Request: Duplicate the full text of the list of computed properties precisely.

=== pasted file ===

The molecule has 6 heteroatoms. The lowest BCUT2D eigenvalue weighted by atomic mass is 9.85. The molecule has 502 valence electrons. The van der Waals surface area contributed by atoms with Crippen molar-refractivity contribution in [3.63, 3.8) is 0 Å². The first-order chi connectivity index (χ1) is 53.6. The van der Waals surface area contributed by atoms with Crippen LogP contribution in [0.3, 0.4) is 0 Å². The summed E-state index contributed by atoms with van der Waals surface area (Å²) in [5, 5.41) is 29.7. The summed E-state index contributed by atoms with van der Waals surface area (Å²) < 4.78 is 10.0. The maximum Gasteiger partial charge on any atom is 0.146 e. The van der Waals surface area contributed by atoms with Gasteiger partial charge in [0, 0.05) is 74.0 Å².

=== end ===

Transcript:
The molecule has 6 heteroatoms. The lowest BCUT2D eigenvalue weighted by atomic mass is 9.85. The molecule has 502 valence electrons. The van der Waals surface area contributed by atoms with Crippen molar-refractivity contribution in [3.63, 3.8) is 0 Å². The first-order chi connectivity index (χ1) is 53.6. The van der Waals surface area contributed by atoms with Crippen LogP contribution in [0.3, 0.4) is 0 Å². The summed E-state index contributed by atoms with van der Waals surface area (Å²) in [5, 5.41) is 29.7. The summed E-state index contributed by atoms with van der Waals surface area (Å²) < 4.78 is 10.0. The maximum Gasteiger partial charge on any atom is 0.146 e. The van der Waals surface area contributed by atoms with Gasteiger partial charge in [0, 0.05) is 74.0 Å².